Louise Arbour on Mass Migration

In an unprecedented move, the UN is trying to create a global framework to manage the mass migration crisis. But a growing number of countries are refusing to cooperation. Louise Arbour, a UN veteran and its current migration chief, has been at the helm of these negotiations and joins the program to discuss.

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LOUISE ARBOUR: Well, I think the first thing that I think is important to keep in mind is the whole world now is preoccupied with global issues, you know, climate change, technology, human mobility, you know, to have whatever it is, 5, 10, 15,000 people trying to enter a country of 330 million, not exactly a crisis. We’re looking at human mobility all over the world in all kinds of different circumstances. A lot of confusion between refugees and migrants. As you know, refugees are covered by the 1951 refugee convention, they are entitled to have their status determined when they make an asylum claim. And if they are successfully assessed as being refugees, they’re entitled to international protection. And in contrast, there’s about 250 million migrants, that is people who live, who have moved and lived and settled in a country other than their country of birth. This is now what we need to manage better, this whole factor of human mobility.

CHRISTIANE AMANPOUR: So, do you class the Central Americans fleeing from their countries as migrants or refugees?

ARBOUR: Well, actually, most of them will make an asylum claim because by the time they arrive at the border, there’s no other legal channel for them to enter. Some of them probably actually qualify for refugee protection, others may see their claim dismissed, in which case, they either will be given an opportunity to stay in the country through some other status or they will be asked to return home. So, you cannot determine their status until the process for determination has been put in place.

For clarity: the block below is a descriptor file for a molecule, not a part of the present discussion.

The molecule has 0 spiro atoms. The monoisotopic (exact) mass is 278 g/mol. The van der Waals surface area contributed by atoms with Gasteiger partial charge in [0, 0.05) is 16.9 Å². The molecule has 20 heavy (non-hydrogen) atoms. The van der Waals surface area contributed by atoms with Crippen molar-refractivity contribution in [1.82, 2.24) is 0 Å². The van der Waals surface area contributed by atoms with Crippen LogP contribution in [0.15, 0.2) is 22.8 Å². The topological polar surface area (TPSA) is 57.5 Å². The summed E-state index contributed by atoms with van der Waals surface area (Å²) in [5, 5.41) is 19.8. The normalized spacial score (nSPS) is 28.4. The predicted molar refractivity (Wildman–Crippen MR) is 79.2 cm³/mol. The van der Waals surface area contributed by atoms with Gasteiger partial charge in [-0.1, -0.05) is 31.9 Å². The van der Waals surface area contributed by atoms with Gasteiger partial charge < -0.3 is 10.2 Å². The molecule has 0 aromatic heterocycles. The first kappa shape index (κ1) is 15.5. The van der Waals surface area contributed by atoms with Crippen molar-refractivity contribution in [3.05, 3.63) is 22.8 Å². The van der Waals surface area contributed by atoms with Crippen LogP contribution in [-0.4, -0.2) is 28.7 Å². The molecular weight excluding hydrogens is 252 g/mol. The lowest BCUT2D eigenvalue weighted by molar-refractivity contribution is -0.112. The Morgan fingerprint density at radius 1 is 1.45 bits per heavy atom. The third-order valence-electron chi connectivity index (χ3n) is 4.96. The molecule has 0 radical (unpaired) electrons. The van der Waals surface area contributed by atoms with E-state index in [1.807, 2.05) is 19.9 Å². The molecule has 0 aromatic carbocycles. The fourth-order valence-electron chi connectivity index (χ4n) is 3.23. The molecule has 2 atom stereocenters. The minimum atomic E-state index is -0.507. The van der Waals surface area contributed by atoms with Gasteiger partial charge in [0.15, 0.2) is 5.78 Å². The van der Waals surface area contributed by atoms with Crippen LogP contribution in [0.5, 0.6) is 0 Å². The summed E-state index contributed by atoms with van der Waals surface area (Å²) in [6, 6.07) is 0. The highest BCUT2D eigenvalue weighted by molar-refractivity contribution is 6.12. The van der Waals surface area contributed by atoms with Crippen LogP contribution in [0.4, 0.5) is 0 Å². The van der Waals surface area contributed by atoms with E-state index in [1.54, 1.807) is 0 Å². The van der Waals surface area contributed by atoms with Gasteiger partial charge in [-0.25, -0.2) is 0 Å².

AMANPOUR: So, let’s now talk about how you manage this era of human mobility and migration. Let’s put aside for a moment the refugees who are fleeing war, pestilence, poverty and all those kinds of things and who may or may not have their asylum granted. You the U.N. have this global migration pact, that compact that you’re trying to implement. But it seems that so many relevant countries are dropping out, pulling out, the U.S. doesn’t want anything do with it, European countries, quite a few of them, don’t want anything to do with it. So, what is the hope of getting some kind of Global Compact? As you said, migration depends not on just the country but on its neighbors as well.

ARBOUR: Well, that’s right. It’s a collective effort that has taken place actually very much under the impetus of European countries, who after 2015 were starting to feel that they were losing control of their borders.

About This Episode EXPAND

Christiane Amanpour speaks with Dominique Moisi, Special Adviser, Institut Montaigne; and Louise Arbour, U.N. Special Representative for International Migration. Michel Martin speaks with Sharon Cooper, Sandra Bland’s sister, and Kate Davis, co-director of the film “Say Her Name.”